Sometimes you teach a new song and it really clicks.
Sometimes you teach a new song and it just takes a while for it to catch on.
But other times you teach a new song and it bombs.
It sounded great on the CD and you liked it a lot when you sang it at a conference you attended, but in the context of your congregation it just doesn’t work at all. If the song were a TV show it would be canceled. If it were a politician it would be voted out of office. If it were a Washington Redskins quarterback… well never mind.
It can be awkward when you introduce a new song and it bombs. I had a guy come up to me one day after we taught a new song that fell incredibly flat and he said: “I thought to myself during that song you taught ‘I could learn this song if I really wanted to’ but then I decided I didn’t really want to”.
When a song “bombs” it might be because it was the wrong song for your particular congregation, it was the wrong time to introduce it, your worship team wasn’t quite able to pull it off, the congregation couldn’t hear the melody so they decided to not even try, or it wasn’t a very good song in the first place.
Whatever the reason may be for a song “bombing” – it’s awkward when you’re the one who’s imposing it upon the congregation. What do you do?
If it’s the wrong song – let it go
Maybe the musical style is too far outside your congregation’s comfort zone. Maybe the melody is too complicated. Maybe the content doesn’t resonate. Yes, we want our congregations to grow and be comfortable with a wide variety of songs – but by forcing songs on them for which they’re not ready, we’ll make that growth happen more slowly.
If it’s the wrong time – put it on the bench
Once in a while I’ll introduce a new song and feel that it’s just not the right time. It’s a good song, but for some reason I just need to wait on it a bit longer. These songs get put “on the bench” – not thrown off the roster.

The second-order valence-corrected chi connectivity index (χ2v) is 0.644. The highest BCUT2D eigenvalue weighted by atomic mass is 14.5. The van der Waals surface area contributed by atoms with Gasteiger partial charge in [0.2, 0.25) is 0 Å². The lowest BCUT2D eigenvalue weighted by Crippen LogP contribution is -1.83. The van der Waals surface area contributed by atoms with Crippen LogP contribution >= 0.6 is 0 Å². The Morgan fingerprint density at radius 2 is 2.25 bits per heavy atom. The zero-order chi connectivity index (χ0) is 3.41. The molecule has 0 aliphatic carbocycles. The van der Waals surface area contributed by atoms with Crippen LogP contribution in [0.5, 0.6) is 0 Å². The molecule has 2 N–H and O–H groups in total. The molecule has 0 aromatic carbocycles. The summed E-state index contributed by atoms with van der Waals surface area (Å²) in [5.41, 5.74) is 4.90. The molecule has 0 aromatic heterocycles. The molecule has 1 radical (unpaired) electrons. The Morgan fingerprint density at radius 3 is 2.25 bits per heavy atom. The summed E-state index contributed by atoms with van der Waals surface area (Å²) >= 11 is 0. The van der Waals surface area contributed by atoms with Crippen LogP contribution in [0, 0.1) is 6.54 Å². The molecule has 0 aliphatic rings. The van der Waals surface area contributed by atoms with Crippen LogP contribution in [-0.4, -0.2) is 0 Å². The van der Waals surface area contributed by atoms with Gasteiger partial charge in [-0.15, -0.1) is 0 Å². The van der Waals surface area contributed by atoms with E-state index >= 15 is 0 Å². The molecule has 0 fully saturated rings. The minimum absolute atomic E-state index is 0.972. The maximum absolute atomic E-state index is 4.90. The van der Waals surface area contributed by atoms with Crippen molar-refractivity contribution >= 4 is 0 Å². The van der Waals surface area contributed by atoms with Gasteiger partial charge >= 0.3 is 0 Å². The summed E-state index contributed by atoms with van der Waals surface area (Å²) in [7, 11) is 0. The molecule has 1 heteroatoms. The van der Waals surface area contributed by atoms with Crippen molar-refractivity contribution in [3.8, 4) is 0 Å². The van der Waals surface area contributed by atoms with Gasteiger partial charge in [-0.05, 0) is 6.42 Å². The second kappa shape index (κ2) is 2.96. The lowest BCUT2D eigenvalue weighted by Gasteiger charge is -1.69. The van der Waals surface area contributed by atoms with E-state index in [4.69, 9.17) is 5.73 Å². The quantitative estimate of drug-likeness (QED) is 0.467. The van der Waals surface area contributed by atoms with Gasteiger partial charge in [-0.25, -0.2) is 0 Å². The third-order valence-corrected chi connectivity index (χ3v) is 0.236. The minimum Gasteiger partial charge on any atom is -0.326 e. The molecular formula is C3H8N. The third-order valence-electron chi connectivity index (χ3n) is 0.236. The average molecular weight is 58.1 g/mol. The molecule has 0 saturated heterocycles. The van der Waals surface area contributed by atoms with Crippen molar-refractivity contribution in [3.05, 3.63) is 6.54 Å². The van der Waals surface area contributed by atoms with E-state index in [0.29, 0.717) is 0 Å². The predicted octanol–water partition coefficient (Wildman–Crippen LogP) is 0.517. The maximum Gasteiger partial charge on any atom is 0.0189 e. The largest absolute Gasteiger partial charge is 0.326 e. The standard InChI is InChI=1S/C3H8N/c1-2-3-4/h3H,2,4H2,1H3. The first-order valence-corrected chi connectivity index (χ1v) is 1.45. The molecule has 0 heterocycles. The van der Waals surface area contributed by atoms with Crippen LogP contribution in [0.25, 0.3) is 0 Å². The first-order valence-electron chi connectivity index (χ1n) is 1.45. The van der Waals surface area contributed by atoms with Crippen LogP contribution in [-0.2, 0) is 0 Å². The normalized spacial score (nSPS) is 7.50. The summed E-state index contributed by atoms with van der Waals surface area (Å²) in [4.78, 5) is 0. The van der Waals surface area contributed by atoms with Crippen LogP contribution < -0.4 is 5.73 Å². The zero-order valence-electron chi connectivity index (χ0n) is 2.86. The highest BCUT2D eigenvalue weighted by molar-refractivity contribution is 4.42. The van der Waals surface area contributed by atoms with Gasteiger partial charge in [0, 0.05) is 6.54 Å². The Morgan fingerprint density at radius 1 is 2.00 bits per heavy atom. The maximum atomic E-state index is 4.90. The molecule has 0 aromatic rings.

If your worship team can’t pull it off – don’t try
It might be a great song, and your congregation might be ready for it, but if your musicians can’t lead it confidently, it’s probably wise for you to wait until they can. Be honest with yourself and realistic about what kind of songs your worship team is able to lead well. Err on the side of deference to your volunteer musicians’ abilities – not what you hear on the CD.
If it bombed the first time – but you still think it could work – give it a second try
Don’t be afraid to be persistent with a song you really feel could work with your congregation, even if it did bomb the first time. It’s probably a good idea to get a few other opinions before you try it again, but oftentimes a song (especially one that’s a bit different than the norm) will take a while to gain traction with a congregation.
Tee it up it better
When I taught Tim Hughes’ “Happy Day”, I took a minute before we sang it to tee it up. I explained that we were going to learn a song that helped us celebrate how Jesus defeated death and rose from the grave, how that was indeed something to be “happy” about, how that kind of happiness isn’t a shallow, Hallmark-card “happy”, and that at the end of one the verses we would take a moment to lift up a shout of celebration together, and take it as an opportunity to rejoice in the fact that Jesus is alive. Then we learned the song and people weren’t completely caught off-guard. If I had just plowed right into it, it might not have gone over as well.
Don’t stress out about it
I can be tempted to spend some time licking my wounds after a song I introduce bombs. There’s no reason to do that. It’s an unrealistic expectation that every song of every service on every Sunday will be met with whole hearted enthusiasm by the congregation, and a sign of a sinful and prideful desire to come across as perfectly polished.
Two things remain true regardless of what songs I choose, and how enthusiastically they’re received. First, my only boast is in the cross, and second, God is great and greatly to be praised.